Dictionary of National Biography, 1885-1900/Drokensford, John de

DROKENSFORD, JOHN de (d. 1329), bishop of Bath and Wells, born probably at Drokensford, now Droxford, Hampshire, was controller of the wardrobe to Edward I in 1291, and continued to hold that office until 1295, when he appears as keeper of the wardrobe (Stevenson, Documents, i. 204, ii. 16). These offices kept him in constant attendance at court. He accompanied Edward in the expeditions he made to Scotland in 1291 and 1296. In 1297 he discharged the duties of treasurer during a vacancy. The next year he was again busy in Scotland, and he appears to have again accompanied Edward I on the expedition of 1303–4. His services were rewarded with ecclesiastical preferments; he was rector of Droxford, of Hemingburgh and Stillingfleet in Yorkshire, and of Balsham in Cambridgeshire; he held prebends in Southwell and four other collegiate churches in England, besides certain prebends in Ireland; was installed as prebendary in the cathedral churches of Lichfield, Lincoln, and Wells; and was chaplain to the pope (Le Neve; Wharton; Calendar). His secular emoluments were also large, for he appears to have had five residences in Surrey, Hampshire, and Kent, besides a sixth estate in Chute Forest, Wiltshire, and a grant of land in Windsor Forest (Calendar). He is sometimes incorrectly styled chancellor, or keeper of the great seal, simply because on one occasion, as keeper of the wardrobe, he had charge of the great seal for a few days during a vacancy. After the death of Edward I he ceased to hold office in the wardrobe, and in the first year of Edward II sat in the exchequer as chancellor (Madox). On 25 Dec. 1308 the king, in sending his congé d'élire to the chapters of Bath and Wells, nominated him for election; he received the temporalities of the see on 15 May 1309, was consecrated at Canterbury on 9 Nov., and was enthroned at Wells about twelve months afterwards. During the first four years of his episcopate he was seldom in his diocese; ‘political troubles,’ he writes, in December 1312, ‘having hindered our residence’ (Calendar). In later years, though often in London and elsewhere, and paying an annual visit to his private estates, he was also much in Somerset. He did not make either Bath or Wells his headquarters, but moved about constantly, attended apparently by a large retinue, from one to another of the manor-houses, sixteen or more in number, attached to the see and used as episcopal residences. Magnificent and liberal, he was, like many of his fellow-bishops, a worldly man, and by no means blameless in the administration of his patronage, for he conferred a prebend on a member of the house of Berkeley who was a layman and a mere boy, and in the bountiful provision he made for his relations out of the revenues of his church he was not always careful to act legally (ib.) He had some disputes with his chapter which were settled in 1321 (Reynolds). Although he was left regent when the king and queen crossed over to France in 1313, and was one of the commissioners to open parliament, he found himself ‘outrun in the race for secular preferment’ in the reign of Edward II, and probably for this reason was hostile to the king (Stubbs). He joined in the petition for the appointment of ordainers in March 1310 (Ann. Londin. p. 170). In July 1321 he and others endeavoured to arrange a peace between the king and the malcontent lords at London (Ann. Paulini, p. 295). At the same time he was concerned in the rebellion against Edward, and in February 1323 the king wrote to John XXII and the cardinals complaining of his conduct, and requesting that he should be translated to some see out of the kingdom (Fœdera). He signed the letter sent by the bishops to the queen in 1325 exhorting her to return to her husband, and on 13 Jan. 1327 took the oath to support her and her son at the Guildhall of London (Ann. Paulini, p. 323). He died at his episcopal manor-house at Dogmersfield, Hampshire, on 9 May 1329, and was buried in St. Katharine's Chapel in his cathedral church, where his tomb is still to be seen. Two months before his death he endowed a chantry to be established at the altar nearest to his grave.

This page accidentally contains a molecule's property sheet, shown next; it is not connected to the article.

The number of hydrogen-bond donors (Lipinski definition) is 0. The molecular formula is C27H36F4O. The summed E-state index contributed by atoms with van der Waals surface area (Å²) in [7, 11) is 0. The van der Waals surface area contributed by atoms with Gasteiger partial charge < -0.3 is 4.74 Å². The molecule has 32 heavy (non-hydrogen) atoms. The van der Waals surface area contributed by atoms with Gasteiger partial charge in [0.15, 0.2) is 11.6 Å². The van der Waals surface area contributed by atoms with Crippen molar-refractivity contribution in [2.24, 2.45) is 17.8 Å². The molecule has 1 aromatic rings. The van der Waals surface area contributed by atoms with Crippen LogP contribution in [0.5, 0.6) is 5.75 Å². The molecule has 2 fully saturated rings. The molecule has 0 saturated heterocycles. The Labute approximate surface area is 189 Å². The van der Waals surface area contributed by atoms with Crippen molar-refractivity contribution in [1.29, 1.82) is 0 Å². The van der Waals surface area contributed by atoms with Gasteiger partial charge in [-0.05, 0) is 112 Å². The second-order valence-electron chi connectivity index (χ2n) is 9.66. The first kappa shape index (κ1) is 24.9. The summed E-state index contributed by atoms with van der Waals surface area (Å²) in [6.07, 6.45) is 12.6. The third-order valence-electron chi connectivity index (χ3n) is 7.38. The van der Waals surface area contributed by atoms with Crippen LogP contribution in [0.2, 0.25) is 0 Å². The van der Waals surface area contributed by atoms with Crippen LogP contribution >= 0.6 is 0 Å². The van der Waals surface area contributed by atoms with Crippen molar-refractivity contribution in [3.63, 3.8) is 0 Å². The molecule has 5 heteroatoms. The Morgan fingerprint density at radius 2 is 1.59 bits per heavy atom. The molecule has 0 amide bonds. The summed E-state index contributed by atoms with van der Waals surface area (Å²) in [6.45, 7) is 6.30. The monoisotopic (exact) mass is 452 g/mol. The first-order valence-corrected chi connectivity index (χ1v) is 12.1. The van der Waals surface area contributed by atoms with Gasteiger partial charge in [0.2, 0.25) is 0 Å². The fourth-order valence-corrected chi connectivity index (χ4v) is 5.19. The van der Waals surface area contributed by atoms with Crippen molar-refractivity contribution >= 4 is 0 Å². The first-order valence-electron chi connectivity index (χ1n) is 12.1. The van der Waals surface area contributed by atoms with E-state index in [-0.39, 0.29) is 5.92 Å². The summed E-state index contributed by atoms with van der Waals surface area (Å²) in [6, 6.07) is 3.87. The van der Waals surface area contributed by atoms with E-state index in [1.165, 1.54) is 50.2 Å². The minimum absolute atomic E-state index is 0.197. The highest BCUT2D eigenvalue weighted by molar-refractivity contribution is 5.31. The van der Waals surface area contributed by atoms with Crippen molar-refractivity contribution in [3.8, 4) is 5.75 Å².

[Bishop Hobhouse's Calendar of Drokensford's Register (Somerset Record Soc., printed for subscribers); Stevenson's Documents illustrative of the History of Scotland (Rolls Ser.); Le Neve's Fasti (Hardy); Wharton's Anglia Sacra, i. 568; Godwin, De Præsulibus, p. 375; Foss's Judges, iii. 86; Madox's Hist. of the Exchequer, ii. 30; Rymer's Fœdera, iii. 989, ed. 1705; Annales Londin.; Annales Paulini, ap. Chronicles, Edw. I and Edw. II, ed. Stubbs (Rolls Ser.); Stubbs's Constitutional History, ii. 355; Reynolds's Wells Cathedral, pp. 145, 147.]

W. H.